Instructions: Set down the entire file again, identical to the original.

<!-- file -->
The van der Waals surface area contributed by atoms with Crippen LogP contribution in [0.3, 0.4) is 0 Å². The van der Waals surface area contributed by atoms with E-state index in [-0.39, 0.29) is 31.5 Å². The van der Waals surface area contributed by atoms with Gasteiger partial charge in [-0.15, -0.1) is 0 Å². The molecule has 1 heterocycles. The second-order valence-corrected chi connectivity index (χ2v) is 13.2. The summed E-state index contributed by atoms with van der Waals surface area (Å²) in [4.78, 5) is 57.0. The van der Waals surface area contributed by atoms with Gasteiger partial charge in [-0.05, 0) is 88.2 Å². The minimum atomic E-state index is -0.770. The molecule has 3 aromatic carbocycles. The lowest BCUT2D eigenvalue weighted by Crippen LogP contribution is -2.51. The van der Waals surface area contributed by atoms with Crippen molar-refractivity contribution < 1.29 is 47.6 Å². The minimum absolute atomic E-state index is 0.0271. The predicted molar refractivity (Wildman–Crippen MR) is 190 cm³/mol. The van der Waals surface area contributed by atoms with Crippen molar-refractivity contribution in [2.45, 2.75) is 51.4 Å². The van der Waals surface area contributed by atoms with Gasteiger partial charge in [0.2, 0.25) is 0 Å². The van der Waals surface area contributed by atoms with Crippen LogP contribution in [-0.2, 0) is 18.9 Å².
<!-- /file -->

The van der Waals surface area contributed by atoms with Crippen LogP contribution in [0.3, 0.4) is 0 Å². The van der Waals surface area contributed by atoms with E-state index in [-0.39, 0.29) is 31.5 Å². The van der Waals surface area contributed by atoms with Gasteiger partial charge in [-0.15, -0.1) is 0 Å². The molecule has 1 heterocycles. The second-order valence-corrected chi connectivity index (χ2v) is 13.2. The summed E-state index contributed by atoms with van der Waals surface area (Å²) in [4.78, 5) is 57.0. The van der Waals surface area contributed by atoms with Gasteiger partial charge in [-0.05, 0) is 88.2 Å². The minimum atomic E-state index is -0.770. The molecule has 3 aromatic carbocycles. The lowest BCUT2D eigenvalue weighted by Crippen LogP contribution is -2.51. The van der Waals surface area contributed by atoms with Crippen molar-refractivity contribution < 1.29 is 47.6 Å². The minimum absolute atomic E-state index is 0.0271. The predicted molar refractivity (Wildman–Crippen MR) is 190 cm³/mol. The van der Waals surface area contributed by atoms with Crippen molar-refractivity contribution in [2.45, 2.75) is 51.4 Å². The van der Waals surface area contributed by atoms with Gasteiger partial charge in [0.2, 0.25) is 0 Å². The van der Waals surface area contributed by atoms with Crippen LogP contribution in [-0.2, 0) is 18.9 Å².